Everything about Crazy Rich Asians was pristine. The acting, the make-up, the hair, the dancing, the locale, the ending. Everything was in the right place. I would agree with the mild criticisms of sinofication and the lack of economic and ethnic diversity in the film, but Hollywood gets away with such shortcomings day-in and day-out.
The capitalist economic yearnings are enticing, but they suffocate the environment. Poor air quality puts a bit of damper on weekend party plans and life for that matter.
Today reported that Singapore is still the most livable city for Asian expats, but warns of the air quality. The film failed to focus on air quality in Singapore. I noticed the omission, because I teach Environmental Law. In fact, “there has been a ‘gradual decline’ in Singapore’s overall quality of living in the past five years ‘due to the deteriorating air pollution situation….'”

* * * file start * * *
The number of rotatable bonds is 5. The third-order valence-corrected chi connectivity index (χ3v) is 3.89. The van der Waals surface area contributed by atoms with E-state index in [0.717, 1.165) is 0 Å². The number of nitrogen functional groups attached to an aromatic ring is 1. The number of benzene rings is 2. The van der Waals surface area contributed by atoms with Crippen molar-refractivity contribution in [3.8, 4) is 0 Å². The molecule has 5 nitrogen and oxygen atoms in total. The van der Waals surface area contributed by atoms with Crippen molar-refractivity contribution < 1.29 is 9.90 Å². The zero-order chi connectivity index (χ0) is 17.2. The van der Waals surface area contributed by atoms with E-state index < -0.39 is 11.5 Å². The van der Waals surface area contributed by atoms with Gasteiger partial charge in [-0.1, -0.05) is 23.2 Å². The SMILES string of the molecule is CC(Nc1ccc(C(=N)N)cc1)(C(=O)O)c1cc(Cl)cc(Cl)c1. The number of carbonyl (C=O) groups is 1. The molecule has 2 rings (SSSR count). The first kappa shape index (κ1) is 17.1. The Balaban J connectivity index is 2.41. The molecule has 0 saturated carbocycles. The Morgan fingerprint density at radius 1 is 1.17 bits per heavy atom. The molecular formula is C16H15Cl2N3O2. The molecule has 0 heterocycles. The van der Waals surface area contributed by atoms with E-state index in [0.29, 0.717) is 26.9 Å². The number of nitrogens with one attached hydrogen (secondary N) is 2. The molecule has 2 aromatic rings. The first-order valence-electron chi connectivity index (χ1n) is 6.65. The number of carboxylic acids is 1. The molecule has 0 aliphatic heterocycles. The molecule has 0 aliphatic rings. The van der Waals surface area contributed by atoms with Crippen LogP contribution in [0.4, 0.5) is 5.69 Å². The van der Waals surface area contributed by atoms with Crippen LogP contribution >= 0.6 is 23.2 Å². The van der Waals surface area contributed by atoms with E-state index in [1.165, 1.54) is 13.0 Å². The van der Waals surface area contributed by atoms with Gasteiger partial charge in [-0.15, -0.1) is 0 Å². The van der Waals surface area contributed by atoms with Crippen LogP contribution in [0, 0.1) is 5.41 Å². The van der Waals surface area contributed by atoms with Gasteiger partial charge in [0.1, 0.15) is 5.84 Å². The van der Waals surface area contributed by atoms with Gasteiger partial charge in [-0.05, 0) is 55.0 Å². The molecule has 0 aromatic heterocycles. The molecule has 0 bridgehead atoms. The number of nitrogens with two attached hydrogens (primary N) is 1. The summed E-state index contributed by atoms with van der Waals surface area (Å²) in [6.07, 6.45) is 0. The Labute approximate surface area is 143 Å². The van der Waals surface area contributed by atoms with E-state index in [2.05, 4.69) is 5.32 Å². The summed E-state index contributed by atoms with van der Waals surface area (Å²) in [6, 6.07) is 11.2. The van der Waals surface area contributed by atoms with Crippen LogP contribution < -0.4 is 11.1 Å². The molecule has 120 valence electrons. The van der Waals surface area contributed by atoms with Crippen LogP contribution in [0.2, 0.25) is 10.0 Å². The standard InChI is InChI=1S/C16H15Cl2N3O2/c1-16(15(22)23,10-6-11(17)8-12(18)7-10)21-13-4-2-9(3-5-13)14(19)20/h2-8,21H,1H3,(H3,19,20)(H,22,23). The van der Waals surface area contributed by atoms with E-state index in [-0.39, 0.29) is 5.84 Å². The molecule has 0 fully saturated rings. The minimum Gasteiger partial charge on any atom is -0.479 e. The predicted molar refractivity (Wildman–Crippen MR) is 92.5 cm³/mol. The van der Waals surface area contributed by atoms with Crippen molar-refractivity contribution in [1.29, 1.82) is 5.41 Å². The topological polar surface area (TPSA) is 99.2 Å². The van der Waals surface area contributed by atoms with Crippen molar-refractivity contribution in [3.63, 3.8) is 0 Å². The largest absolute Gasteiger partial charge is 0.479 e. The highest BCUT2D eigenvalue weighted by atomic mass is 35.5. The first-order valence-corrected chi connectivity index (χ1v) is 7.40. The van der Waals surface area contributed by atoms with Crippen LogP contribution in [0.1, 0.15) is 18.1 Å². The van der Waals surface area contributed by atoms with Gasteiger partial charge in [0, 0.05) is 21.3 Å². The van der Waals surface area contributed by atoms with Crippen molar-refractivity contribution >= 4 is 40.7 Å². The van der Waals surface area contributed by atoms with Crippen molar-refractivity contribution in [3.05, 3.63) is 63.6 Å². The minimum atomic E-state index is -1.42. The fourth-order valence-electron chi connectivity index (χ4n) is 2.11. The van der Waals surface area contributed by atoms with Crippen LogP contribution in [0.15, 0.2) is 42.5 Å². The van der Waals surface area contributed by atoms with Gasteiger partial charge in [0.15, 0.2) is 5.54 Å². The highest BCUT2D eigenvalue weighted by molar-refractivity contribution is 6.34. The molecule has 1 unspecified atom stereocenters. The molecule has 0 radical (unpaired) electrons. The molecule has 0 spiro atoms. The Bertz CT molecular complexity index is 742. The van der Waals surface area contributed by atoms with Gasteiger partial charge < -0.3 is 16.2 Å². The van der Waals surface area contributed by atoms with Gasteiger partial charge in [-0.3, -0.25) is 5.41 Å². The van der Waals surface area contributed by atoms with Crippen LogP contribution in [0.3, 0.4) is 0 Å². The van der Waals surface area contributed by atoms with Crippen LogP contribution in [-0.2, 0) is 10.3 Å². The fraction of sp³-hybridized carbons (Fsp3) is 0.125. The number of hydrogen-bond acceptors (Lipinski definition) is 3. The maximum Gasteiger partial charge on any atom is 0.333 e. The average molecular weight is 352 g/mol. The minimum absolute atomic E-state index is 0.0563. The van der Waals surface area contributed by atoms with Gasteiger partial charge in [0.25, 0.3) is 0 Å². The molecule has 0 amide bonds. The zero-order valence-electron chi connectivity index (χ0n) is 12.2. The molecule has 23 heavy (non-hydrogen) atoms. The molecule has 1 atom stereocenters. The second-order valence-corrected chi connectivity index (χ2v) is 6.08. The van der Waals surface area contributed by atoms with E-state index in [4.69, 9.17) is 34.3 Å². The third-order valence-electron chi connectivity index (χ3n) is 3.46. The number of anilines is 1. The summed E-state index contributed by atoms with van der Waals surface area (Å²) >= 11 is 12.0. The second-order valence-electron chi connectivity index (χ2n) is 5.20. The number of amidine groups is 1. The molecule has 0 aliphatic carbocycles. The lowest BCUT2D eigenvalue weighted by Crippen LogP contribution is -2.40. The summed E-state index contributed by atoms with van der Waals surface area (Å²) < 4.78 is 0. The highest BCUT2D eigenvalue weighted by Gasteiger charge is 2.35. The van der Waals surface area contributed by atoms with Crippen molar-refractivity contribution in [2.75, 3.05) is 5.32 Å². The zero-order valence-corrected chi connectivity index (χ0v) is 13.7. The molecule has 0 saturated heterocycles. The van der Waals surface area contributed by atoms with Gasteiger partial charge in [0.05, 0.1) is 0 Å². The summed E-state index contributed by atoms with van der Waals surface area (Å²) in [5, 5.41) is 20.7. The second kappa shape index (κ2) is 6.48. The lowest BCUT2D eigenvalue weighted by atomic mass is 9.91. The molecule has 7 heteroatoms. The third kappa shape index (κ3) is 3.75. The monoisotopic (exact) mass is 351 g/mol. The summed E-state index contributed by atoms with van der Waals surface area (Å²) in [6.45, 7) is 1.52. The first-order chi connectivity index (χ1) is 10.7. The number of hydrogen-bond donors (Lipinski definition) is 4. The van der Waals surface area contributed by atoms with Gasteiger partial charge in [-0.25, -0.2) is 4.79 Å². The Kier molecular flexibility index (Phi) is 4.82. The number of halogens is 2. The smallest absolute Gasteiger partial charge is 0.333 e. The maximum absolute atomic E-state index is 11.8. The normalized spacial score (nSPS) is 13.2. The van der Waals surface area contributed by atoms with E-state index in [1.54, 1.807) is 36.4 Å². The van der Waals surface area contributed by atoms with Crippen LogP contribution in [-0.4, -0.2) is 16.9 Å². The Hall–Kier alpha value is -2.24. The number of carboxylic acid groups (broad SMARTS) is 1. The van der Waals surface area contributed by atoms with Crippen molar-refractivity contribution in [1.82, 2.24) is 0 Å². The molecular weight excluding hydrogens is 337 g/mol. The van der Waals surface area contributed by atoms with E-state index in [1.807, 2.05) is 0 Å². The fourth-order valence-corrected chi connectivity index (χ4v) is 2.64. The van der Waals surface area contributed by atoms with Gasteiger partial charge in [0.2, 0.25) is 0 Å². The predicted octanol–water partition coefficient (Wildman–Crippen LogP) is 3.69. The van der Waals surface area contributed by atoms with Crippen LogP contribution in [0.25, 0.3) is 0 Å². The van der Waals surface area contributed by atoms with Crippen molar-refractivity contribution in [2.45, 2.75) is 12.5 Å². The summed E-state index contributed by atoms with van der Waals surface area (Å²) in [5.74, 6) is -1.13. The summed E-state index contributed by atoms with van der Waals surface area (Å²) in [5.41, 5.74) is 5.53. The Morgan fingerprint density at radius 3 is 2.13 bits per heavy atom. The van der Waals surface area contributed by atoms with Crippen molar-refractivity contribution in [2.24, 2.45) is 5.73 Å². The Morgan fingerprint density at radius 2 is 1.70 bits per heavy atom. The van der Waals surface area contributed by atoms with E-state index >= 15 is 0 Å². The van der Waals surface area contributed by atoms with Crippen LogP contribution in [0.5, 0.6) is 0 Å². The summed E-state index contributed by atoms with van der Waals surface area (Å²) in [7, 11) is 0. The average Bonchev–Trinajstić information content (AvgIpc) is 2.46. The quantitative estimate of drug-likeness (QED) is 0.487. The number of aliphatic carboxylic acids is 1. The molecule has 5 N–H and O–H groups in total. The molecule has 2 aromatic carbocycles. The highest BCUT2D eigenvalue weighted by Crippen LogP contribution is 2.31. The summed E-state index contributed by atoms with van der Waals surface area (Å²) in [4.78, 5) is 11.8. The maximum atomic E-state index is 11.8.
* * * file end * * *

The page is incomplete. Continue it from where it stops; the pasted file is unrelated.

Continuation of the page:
Between September and November 2015, Singapore experienced its worst haze episode, with the Pollutant Standards Index hitting hazardous levels.
Today I started discussing the Clean Air Act in my Environmental Law course and shared a portion of Chai Jing’s documentary on air quality in China.
The documentary was released on February 28, 2015, and was banned by March 7, 2015, by the Publicity Department of the Communist Party of China due to perceived public perceptions of smog and the fear of collective action by people.
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